Airport woe: lightning strike

FAIRMONT – How much damage was caused by a lightning strike and the cost to fix it remains to be seen at Fairmont Municipal Airport.

Over the weekend, lightning struck a sign and blew a hole in the ground, airport manager Lee Steinkamp informed the advisory board Tuesday. Multiple bulbs were blown out, and underground transformers and wiring were damaged

“At this point in time we’re still trying to figure out what all is damaged,” he said.

A similar incident happened at the Ankeny, Iowa, airport when Steinkamp worked there, and he recalled the cost to fix it was about $45,000.

The city has a $10,000 deductible, which the Minnesota Department of Transportation may have funds to help meet, according to Public Works director Troy Nemmers.

“We’re fortunate it wasn’t the runway lights,” Steinkamp said. “We can still get planes in and out at night.”

Also on Tuesday, the board approved plans for an Airport 101 class set for 5:30 p.m. May 13. Bolton & Menk presented the idea, with the intention of educating the City Council, airport board, airport users, county board and others about how the airport functions.

The 90-minute class will cover the airport’s layout, airspace, land use/zoning, regulations, economic impact, funding, future needs and goals, the capital improvement plan and the potential for an industrial park.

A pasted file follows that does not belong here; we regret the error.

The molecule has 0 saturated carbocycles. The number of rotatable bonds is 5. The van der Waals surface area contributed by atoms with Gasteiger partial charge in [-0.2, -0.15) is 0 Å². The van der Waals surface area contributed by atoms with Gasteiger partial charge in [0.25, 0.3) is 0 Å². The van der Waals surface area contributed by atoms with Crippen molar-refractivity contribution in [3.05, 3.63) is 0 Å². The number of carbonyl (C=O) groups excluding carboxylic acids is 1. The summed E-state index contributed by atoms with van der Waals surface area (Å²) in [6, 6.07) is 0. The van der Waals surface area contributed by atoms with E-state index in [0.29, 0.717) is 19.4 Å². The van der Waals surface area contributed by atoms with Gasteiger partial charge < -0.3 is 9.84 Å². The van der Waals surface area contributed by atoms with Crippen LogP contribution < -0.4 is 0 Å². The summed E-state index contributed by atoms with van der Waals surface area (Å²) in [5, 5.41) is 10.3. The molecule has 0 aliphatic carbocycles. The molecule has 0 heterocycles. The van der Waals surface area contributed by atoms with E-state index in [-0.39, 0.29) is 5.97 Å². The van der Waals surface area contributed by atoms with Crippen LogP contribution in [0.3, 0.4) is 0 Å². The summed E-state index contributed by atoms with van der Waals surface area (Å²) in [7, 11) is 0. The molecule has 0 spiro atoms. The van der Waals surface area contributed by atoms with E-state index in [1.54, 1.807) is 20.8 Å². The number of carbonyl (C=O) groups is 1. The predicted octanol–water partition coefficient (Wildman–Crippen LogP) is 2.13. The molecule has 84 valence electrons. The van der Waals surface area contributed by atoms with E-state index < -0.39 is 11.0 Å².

The concept of an industrial park near the airport has been discussed on and off over the years. On Tuesday, the board was shown a rough set of plans for such a development.

“Is there a perceived need?” asked Bruce Peters, advisory board member.

Finding out is the first step in the process, according to Ronald Roetzel, senior project manager with Bolton & Menk.

Two options are available to create an industrial park at the site, should there be interest in the project.

If the industrial park is built on airport property, any businesses in the park would have to be aviation-related. That’s one of the stipulations of federal grants given to the airport, which essentially make the airport property of the federal government.

The other option would be a land release – a year-long federal process to get permission to sell some of the airport property for an industrial park.

Nemmers was not aware of any businesses that have expressed interest in an industrial park by the airport. He said the city will not build a park in hopes that industries will move there.

“This can be shown to interested parties,” he said, pointing to the plans presented by Bolton & Menk.

Dennis Turner of Kahler Automation in Fairmont said the Kahlers were initially interested in building near the airport, but the cost of putting in the infrastructure was “a big stumbling block.”

The city’s wastewater system does not extend to the airport, and the water that runs to the site is only a 3-inch line.